Sunlight coming through the northern windows and hitting the thermal mass.
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Winter sunshine benefits

What a difference the Sun makes on a cold wintry day!  Winter sunshine streaming through the north facing windows heats our home.  A clear sky means the solar panels pump out electricity to easily meet the home’s meagre energy needs.

In my last post, I talked about our experience of riding through a patch of cold, cloudy days.  Without the benefit of passive solar heating, we needed mechanical heating.  Thick cloud severely limited production from the solar panels.  To make up for the shortfall, I programmed the SolarEdge inverter to import off-peak electricity to run the reverse cycle air conditioner at minimum cost.

A week after the miserable, cold, cloudy days, Melbourne turned on a run of cold but sunny days.  The nighttime lows and daytime highs were similar, but there was hardly a cloud in the sky.  This provided an ideal opportunity to demonstrate the benefits of passive solar design when the Sun is shining.

Winter sunshine heats our home.

The first benefit from winter sunshine is free energy for home heating.

An angled eave on the north side of the house allows sunlight to hit the windows.  This is the complete opposite to Summer when the eave shades the same windows.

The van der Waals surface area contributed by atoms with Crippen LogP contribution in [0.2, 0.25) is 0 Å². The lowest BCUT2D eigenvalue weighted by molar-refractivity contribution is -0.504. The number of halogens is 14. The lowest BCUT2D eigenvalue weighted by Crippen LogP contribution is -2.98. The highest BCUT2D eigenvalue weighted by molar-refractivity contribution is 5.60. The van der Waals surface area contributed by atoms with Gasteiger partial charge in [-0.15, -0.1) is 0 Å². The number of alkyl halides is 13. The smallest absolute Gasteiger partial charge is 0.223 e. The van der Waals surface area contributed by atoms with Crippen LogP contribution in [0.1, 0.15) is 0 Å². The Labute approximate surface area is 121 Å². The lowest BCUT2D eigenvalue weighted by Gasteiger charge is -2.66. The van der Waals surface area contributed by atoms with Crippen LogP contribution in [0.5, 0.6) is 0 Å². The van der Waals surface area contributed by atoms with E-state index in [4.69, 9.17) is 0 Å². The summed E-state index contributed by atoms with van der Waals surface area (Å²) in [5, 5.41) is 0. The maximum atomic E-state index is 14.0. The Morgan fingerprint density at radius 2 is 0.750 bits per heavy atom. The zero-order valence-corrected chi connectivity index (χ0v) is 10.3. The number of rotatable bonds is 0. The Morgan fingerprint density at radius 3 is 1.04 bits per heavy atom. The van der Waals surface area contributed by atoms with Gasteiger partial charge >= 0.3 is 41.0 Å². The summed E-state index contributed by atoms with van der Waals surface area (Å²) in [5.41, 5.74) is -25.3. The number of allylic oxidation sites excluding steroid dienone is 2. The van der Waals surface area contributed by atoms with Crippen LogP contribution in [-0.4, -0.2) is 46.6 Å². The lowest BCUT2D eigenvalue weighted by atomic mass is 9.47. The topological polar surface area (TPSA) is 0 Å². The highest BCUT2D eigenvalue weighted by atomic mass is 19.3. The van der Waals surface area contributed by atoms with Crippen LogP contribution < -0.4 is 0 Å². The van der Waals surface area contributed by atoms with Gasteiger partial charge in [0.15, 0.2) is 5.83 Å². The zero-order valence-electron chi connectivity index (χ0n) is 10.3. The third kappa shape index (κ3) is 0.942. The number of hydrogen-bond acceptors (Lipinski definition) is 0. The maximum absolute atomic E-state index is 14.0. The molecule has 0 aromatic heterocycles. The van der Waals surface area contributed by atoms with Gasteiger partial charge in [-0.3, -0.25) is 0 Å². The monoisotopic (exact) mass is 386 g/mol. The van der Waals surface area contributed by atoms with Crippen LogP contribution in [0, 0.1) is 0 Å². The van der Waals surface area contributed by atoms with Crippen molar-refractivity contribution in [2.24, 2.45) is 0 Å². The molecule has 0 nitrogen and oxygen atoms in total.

Sunlight enters the tall, narrow window in the kitchen, warming the thermal mass in the concrete floor.

Winter sunshine heating the slab in the kitchen

More light comes through the large sliding door to warm the family room slab and Timbercrete walls.

Winter sunshine entering the family room

My Wireless Tag temperature monitors tell the full story of what’s happening on a cold, sunny day.

Nighttime temperatures fell as low as 5 degC.  During the day, temperatures on the shaded, southern side of the house crept up to 15 degC.

Meanwhile, on the northern side, winter sunshine is beaming under the eave and directly onto the sensor mounted above the sliding door.  Temperatures here are peaking at a tropical 40 to 45 degC.  That’s an indication of the free energy available to heat the internal thermal mass.

Winter sunshine heats the north facing wall

The effect of all that sunlight is obvious.  Look at the trend on the kitchen temperature.  I use the reverse cycle air conditioner to hold a minimum indoor temperature of 16 degC overnight.  Once the Sun is up, the air con is switched off.  Winter sunshine pulls the temperature towards 23 degC all by itself.  As I often tell visitors, this is a house that “wants to warm up in Winter and stay cool in Summer.”

Winter sunshine solar power.

Numbers from May 17 are a good example of electricity demand during the five days of sunny weather.

Electricity production, consumption and demand using a solar power system and battery

Our fully electric home ran beautifully on less than 1kWh of purchased GreenPower while exporting over 10kWh of solar power to the grid.

Digging into the SolarEdge inverter data gives a clearer picture of electricity consumption and production.